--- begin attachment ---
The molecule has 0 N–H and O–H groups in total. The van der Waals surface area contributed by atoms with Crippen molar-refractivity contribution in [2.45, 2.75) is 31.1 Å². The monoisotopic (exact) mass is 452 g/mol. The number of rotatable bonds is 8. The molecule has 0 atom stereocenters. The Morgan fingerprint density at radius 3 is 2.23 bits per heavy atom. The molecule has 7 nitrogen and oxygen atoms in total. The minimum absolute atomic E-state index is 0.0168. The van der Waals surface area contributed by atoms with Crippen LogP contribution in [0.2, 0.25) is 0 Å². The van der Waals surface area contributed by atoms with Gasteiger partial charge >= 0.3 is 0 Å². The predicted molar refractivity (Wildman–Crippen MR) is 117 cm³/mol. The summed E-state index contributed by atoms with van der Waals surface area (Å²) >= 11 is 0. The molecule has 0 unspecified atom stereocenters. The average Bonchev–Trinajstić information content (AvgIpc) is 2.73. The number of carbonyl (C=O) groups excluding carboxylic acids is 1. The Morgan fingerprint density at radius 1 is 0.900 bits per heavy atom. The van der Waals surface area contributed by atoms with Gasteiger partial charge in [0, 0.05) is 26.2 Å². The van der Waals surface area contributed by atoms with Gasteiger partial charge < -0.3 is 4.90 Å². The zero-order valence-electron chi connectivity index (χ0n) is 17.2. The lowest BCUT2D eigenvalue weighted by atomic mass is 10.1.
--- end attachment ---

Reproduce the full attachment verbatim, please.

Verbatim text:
The molecule has 0 N–H and O–H groups in total. The van der Waals surface area contributed by atoms with Crippen molar-refractivity contribution in [2.45, 2.75) is 31.1 Å². The monoisotopic (exact) mass is 452 g/mol. The number of rotatable bonds is 8. The molecule has 0 atom stereocenters. The Morgan fingerprint density at radius 3 is 2.23 bits per heavy atom. The molecule has 7 nitrogen and oxygen atoms in total. The minimum absolute atomic E-state index is 0.0168. The van der Waals surface area contributed by atoms with Crippen LogP contribution in [0.2, 0.25) is 0 Å². The van der Waals surface area contributed by atoms with Gasteiger partial charge >= 0.3 is 0 Å². The predicted molar refractivity (Wildman–Crippen MR) is 117 cm³/mol. The summed E-state index contributed by atoms with van der Waals surface area (Å²) >= 11 is 0. The molecule has 0 unspecified atom stereocenters. The average Bonchev–Trinajstić information content (AvgIpc) is 2.73. The number of carbonyl (C=O) groups excluding carboxylic acids is 1. The Morgan fingerprint density at radius 1 is 0.900 bits per heavy atom. The van der Waals surface area contributed by atoms with Gasteiger partial charge in [0, 0.05) is 26.2 Å². The van der Waals surface area contributed by atoms with Gasteiger partial charge < -0.3 is 4.90 Å². The zero-order valence-electron chi connectivity index (χ0n) is 17.2. The lowest BCUT2D eigenvalue weighted by atomic mass is 10.1.